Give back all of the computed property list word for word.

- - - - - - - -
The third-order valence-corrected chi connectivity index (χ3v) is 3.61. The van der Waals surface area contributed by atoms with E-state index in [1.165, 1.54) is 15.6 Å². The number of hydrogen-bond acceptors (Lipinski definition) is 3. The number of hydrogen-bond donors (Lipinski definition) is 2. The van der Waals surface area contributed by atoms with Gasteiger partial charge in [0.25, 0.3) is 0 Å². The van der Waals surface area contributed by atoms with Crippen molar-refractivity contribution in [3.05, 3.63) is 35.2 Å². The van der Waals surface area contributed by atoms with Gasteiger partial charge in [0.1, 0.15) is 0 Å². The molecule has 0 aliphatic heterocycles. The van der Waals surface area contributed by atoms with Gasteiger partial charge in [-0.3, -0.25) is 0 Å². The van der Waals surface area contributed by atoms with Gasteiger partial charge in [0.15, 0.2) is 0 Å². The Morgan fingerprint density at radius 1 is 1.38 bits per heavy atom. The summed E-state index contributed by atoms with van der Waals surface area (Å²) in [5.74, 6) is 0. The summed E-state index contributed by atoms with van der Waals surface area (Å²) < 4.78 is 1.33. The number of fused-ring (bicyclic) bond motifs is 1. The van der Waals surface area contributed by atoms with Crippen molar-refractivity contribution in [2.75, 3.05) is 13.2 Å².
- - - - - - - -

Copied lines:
The third-order valence-corrected chi connectivity index (χ3v) is 3.61. The van der Waals surface area contributed by atoms with E-state index in [1.165, 1.54) is 15.6 Å². The number of hydrogen-bond acceptors (Lipinski definition) is 3. The number of hydrogen-bond donors (Lipinski definition) is 2. The van der Waals surface area contributed by atoms with Gasteiger partial charge in [0.25, 0.3) is 0 Å². The van der Waals surface area contributed by atoms with Crippen molar-refractivity contribution in [3.05, 3.63) is 35.2 Å². The van der Waals surface area contributed by atoms with Gasteiger partial charge in [0.1, 0.15) is 0 Å². The molecule has 0 aliphatic heterocycles. The van der Waals surface area contributed by atoms with Gasteiger partial charge in [-0.3, -0.25) is 0 Å². The van der Waals surface area contributed by atoms with Gasteiger partial charge in [0.15, 0.2) is 0 Å². The Morgan fingerprint density at radius 1 is 1.38 bits per heavy atom. The summed E-state index contributed by atoms with van der Waals surface area (Å²) in [5.74, 6) is 0. The summed E-state index contributed by atoms with van der Waals surface area (Å²) < 4.78 is 1.33. The number of fused-ring (bicyclic) bond motifs is 1. The van der Waals surface area contributed by atoms with Crippen molar-refractivity contribution in [2.75, 3.05) is 13.2 Å².